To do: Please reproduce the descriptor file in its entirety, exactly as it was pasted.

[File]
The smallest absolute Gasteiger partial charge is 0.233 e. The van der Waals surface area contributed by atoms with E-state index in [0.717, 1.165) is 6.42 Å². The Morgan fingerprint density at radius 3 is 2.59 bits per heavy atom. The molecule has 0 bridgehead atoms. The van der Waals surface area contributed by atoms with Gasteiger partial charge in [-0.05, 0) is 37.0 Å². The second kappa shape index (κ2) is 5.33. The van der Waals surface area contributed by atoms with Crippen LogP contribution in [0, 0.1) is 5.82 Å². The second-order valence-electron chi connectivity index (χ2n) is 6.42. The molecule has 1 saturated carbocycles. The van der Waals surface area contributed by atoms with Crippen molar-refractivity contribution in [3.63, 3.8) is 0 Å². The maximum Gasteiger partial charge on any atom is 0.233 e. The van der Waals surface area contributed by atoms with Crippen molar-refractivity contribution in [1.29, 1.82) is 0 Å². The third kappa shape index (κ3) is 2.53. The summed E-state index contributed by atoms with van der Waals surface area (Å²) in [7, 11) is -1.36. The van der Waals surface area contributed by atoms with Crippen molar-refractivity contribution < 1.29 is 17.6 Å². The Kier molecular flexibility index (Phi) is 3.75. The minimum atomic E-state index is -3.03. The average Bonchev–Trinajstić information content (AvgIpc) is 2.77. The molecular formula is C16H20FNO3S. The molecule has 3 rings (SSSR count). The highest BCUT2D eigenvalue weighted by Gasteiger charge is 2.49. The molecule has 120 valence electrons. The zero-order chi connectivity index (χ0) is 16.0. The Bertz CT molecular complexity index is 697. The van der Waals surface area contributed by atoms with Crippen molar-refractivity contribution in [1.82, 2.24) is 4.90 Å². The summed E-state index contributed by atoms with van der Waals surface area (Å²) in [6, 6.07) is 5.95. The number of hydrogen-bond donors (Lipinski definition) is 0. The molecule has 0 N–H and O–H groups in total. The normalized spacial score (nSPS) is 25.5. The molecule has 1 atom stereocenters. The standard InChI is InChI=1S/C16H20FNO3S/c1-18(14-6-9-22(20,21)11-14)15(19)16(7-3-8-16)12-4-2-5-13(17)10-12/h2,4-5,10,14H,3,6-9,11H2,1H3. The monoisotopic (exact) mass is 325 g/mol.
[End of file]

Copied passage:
The smallest absolute Gasteiger partial charge is 0.233 e. The van der Waals surface area contributed by atoms with E-state index in [0.717, 1.165) is 6.42 Å². The Morgan fingerprint density at radius 3 is 2.59 bits per heavy atom. The molecule has 0 bridgehead atoms. The van der Waals surface area contributed by atoms with Gasteiger partial charge in [-0.05, 0) is 37.0 Å². The second kappa shape index (κ2) is 5.33. The van der Waals surface area contributed by atoms with Crippen LogP contribution in [0, 0.1) is 5.82 Å². The second-order valence-electron chi connectivity index (χ2n) is 6.42. The molecule has 1 saturated carbocycles. The van der Waals surface area contributed by atoms with Crippen molar-refractivity contribution in [3.63, 3.8) is 0 Å². The maximum Gasteiger partial charge on any atom is 0.233 e. The van der Waals surface area contributed by atoms with Crippen molar-refractivity contribution in [1.29, 1.82) is 0 Å². The third kappa shape index (κ3) is 2.53. The summed E-state index contributed by atoms with van der Waals surface area (Å²) in [7, 11) is -1.36. The van der Waals surface area contributed by atoms with Crippen molar-refractivity contribution < 1.29 is 17.6 Å². The Kier molecular flexibility index (Phi) is 3.75. The minimum atomic E-state index is -3.03. The average Bonchev–Trinajstić information content (AvgIpc) is 2.77. The molecular formula is C16H20FNO3S. The molecule has 3 rings (SSSR count). The highest BCUT2D eigenvalue weighted by Gasteiger charge is 2.49. The molecule has 120 valence electrons. The zero-order chi connectivity index (χ0) is 16.0. The Bertz CT molecular complexity index is 697. The van der Waals surface area contributed by atoms with Crippen molar-refractivity contribution in [1.82, 2.24) is 4.90 Å². The summed E-state index contributed by atoms with van der Waals surface area (Å²) in [6, 6.07) is 5.95. The number of hydrogen-bond donors (Lipinski definition) is 0. The molecule has 0 N–H and O–H groups in total. The normalized spacial score (nSPS) is 25.5. The molecule has 1 atom stereocenters. The standard InChI is InChI=1S/C16H20FNO3S/c1-18(14-6-9-22(20,21)11-14)15(19)16(7-3-8-16)12-4-2-5-13(17)10-12/h2,4-5,10,14H,3,6-9,11H2,1H3. The monoisotopic (exact) mass is 325 g/mol.